On December 23, 1999, I was raped by a Holiday Inn security guard in St. Augustine Beach, Florida.
My first awareness of the rape occurred after midnight, when I awakened in my room in the early morning hours dimly aware that something awful had happened the night before. I had stopped in the hotel bar for a nightcap following an afternoon of Christmas shopping in St. Augustine. After a couple of gin and tonics I asked the bartender for my check. Moments later, a security guard brought me a drink—“on the house,” he said. After I’d finished it, I retired to my room and went to bed. The next thing I knew, I awoke around sunrise with a throbbing headache and very little memory of going to bed. I vaguely realized that something bad had happened. It took me a while to piece the fragments together.
As bits of memory began to surface, I recalled hearing the click of a key card in my door hours earlier. My bed lamp still on, I saw the security guard from the hotel bar advance toward the bed. He removed his clothes quickly but silently, pulled up my nightgown and climbed on top of me. In less than a minute it was over. I had not moved, feeling distant and paralyzed. After he slipped out of the room, I fell back asleep.
When I came to, I felt I had to get out of that room. So I slipped into some clothes and went out to the beach. As I walked along the sand, details began coming back. I realized I’d been raped. What should I do next?
What I actually did was one of the biggest mistakes of my life. I went to the hotel desk and reported the rape to the manager of the Holiday Inn. I was greeted with disbelief even though, when the manager checked the hotel’s computers, they registered an entry from the guard’s master key card the night before. As a lawyer later informed me, going to Holiday Inn management was a big mistake. I should have gone straight to the police. All I accomplished was to give the hotel advance notice and time to put a story together implicating me in alleged consensual sex.
When I finally made contact with the police the week after Christmas, I was basically told that I was a week too late. They could no longer collect evidence. A visit to the State Attorney’s office was equally unproductive. A civil case was my only recourse, I was informed, and juries seldom rule for the plaintiff when the accused perpetrator falsely claims that sex was consensual, which, of course, he did in my case.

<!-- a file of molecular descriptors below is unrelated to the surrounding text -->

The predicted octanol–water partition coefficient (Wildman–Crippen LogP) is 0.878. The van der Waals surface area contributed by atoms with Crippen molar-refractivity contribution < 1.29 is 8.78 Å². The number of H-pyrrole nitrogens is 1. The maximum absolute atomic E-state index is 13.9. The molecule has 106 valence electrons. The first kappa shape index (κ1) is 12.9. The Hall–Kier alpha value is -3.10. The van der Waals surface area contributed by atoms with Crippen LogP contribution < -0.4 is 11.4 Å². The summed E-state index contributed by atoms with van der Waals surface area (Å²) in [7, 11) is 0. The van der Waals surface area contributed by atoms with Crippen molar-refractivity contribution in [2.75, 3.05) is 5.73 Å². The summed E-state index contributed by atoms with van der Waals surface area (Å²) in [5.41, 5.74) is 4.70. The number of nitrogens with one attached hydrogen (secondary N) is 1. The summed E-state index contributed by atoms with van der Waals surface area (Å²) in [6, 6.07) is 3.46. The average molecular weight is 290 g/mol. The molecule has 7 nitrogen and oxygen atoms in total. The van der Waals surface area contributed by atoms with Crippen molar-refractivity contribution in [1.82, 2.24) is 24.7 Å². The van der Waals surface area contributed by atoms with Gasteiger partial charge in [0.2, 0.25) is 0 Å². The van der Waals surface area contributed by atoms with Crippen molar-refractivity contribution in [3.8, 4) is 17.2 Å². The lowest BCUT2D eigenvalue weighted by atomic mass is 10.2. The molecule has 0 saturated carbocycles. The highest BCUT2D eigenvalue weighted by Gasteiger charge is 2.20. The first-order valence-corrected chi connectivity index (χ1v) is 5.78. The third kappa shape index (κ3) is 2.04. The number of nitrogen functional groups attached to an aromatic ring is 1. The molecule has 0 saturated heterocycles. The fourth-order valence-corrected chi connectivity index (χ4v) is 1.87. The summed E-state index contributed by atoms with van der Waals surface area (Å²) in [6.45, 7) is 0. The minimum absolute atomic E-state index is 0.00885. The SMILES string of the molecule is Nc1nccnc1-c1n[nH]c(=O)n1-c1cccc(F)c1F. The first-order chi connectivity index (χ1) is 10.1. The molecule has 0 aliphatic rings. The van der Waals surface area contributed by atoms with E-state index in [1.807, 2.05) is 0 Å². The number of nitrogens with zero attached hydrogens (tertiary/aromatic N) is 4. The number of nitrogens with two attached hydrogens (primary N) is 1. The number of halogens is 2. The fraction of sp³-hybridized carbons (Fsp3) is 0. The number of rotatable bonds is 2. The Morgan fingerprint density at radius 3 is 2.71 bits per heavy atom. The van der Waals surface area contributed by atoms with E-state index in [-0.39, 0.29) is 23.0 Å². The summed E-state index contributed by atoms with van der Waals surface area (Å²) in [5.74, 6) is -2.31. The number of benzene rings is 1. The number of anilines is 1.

The case eventually went to mediation, where I met with a lawyer I had hired and two lawyers from the Holiday Inn’s corporate offices. I was instructed to offer only short answers to their questions, which included: “What were you wearing to bed?”; “Is it true that you accepted a drink from the accused at the bar that evening?”; ”Why were you staying at the hotel alone?”; and “Were you attracted to the guard because he was black?” When the mediation session ended, the Holiday Inn lawyers offered me a modest settlement if I would agree to drop my complaint and keep the negotiations confidential.
Classic Holiday Inn Rapes
Apparently, such incidents are common at Holiday Inns. An internet search for “Holiday Inn rapes” yields many examples. Here are a few.
Holiday Inn, Bakersfield, CA
Lawyers representing the Holiday Inn in Bakersfield, CA, requested dismissal of a lawsuit by a rape victim who was assaulted after the desk receptionist gave the woman’s room key to a convicted rapist. Security footage showed the perpetrator first propositioning the receptionist for sex in exchange for $100, then requesting a replacement key for what he claimed was his room. The receptionist gave him the key without questioning him. The perpetrator was later caught on surveillance footage entering the room, then leaving it with his pants around his ankles. The Holiday Inn stated that it was not at fault because the rape was “unforeseeable.”
Holiday Inn Northshore, Skokie, IL
A woman who obtained a nightcap at the Holiday Inn hotel bar in Skokie IL was later raped by a security guard who entered her room without her consent and assaulted her while she was apparently under the influence of a narcotic drug. She woke up the next day with a dim recollection of events, and the security guard was implicated by a “rape kit match.” Although a suit was brought against the hotel owners and their management company, they failed to respond to subpoenas and no criminal charges were filed.
Holiday Inn, Lake Charles, LA
A guest at the Lake Charles Holiday Inn reported that she was raped by a security guard in her room during a sound sleep. She awoke in a haze during the night with a black male on top of her. Surveillance footage from the Holiday Inn showed the perpetrator entering the victim’s room several times throughout the night. The series of break-ins began when the guard used his master room key to assist with entry into the room. On one occasion during the night he used an unknown tool to get in. Although the man was arrested and a $250,000 bond assigned, there was no record of legal proceedings against the Holiday Inn.
I rest my case.